Autumn has arrived and the growing season is slowly winding down but there is plenty for the water gardener to get on with.
As the weather turns colder your pond plants will need to be overwintered if you want to keep them alive through the winter months and ready to spring into life the following year.
Hardy water lilies and lotus can be left in the water as long as you have a deep enough pond were their roots will not freeze solid.
Remove them from your pond and trim back the foliage to about 1 or 2 inches above the root ball then just sink them to the bottom of your pond for the duration of the winter.
Hardy plants go dormant in the winter and will reappear in the spring.
If you don’t have a deep pond then remove them and take them indoors to store them while they are dormant.
When spring arrives the greenery will appear from the crown of the plant and you can raise them up from the bottom of your pond and place them on a shelf for the warmer months.
Marginal and bog plants can be pruned back when the stems and leaves begin to die off, leave about 2″ of the plant above the soil.
If they are planted in containers they can be sunk to deeper parts of the pond but if they are planted straight into the ground they can be left where they are for the winter.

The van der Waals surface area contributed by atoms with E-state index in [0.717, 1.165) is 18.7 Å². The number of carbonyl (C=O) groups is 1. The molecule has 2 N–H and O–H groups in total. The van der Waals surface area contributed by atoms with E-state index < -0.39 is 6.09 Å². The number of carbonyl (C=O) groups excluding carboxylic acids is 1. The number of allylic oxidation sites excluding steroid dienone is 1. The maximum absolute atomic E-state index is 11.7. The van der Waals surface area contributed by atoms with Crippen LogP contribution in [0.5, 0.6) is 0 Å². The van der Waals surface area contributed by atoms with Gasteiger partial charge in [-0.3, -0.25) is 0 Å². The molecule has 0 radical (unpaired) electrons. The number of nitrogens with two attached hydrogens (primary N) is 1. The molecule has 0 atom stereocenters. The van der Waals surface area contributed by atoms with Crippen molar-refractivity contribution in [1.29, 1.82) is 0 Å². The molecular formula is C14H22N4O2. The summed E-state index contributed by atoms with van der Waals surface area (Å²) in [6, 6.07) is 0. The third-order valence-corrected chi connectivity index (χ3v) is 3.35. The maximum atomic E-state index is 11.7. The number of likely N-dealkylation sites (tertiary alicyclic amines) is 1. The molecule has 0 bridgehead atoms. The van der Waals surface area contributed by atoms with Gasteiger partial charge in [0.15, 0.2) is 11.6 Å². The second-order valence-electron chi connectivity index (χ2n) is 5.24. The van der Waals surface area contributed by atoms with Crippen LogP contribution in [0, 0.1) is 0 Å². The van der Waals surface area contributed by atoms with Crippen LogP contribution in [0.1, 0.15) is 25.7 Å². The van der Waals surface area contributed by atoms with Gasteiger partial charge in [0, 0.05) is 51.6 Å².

Any dead or decaying plant material should be removed to stop it finding its way into your pond which could cause water problems.
Certain plants like cattails can be left alone to give some interest through the winter.
Non Hardy Plants.
Tropical plant and non hardy plants such as water lilies, water lettuce and water hyacinth prefer warmer temperature and should be treated as annuals.
Remove them, put them on the compost heap and buy new next year unless you really want to try and save them.
If you want to keep these plants and overwinter them you need to remove them from your pond and take them indoors to protect them for the winter.
The plants should be kept in a large bucket of warm water or better still an aquarium and kept warm throughout the winter, a heated greenhouse or sunroom would be ideal.
If you have tropical water lilies you will have to take a bit more care with them if you want them to survive, once you remove the plant from your pond remove dead foliage and rinse the plant.
The tubers must be kept moist in distilled water and the plants should be placed under a grow lamp until spring arrives.
Unfortunately even if you care for your tropical plants by overwintering them as above they might not survive the winter.
Plants such as water lettuce and water hyacinth should be treated as annuals they will die over winter and need to be removed when they begin to go yellow and replaced every year, they are inexpensive to buy and wail quickly grow once added to your pond.
You could try and overwinter them if you really want to. Remove them before the first frost and place them in a deep tray of water, then place them were its warm and they get a lot of light.
At the end of the day you have nothing to lose by trying this method.
All you need to do with submerged plants is to give them a trim to get rid of dead and decaying foliage and submerge them in the deepest part of your pond.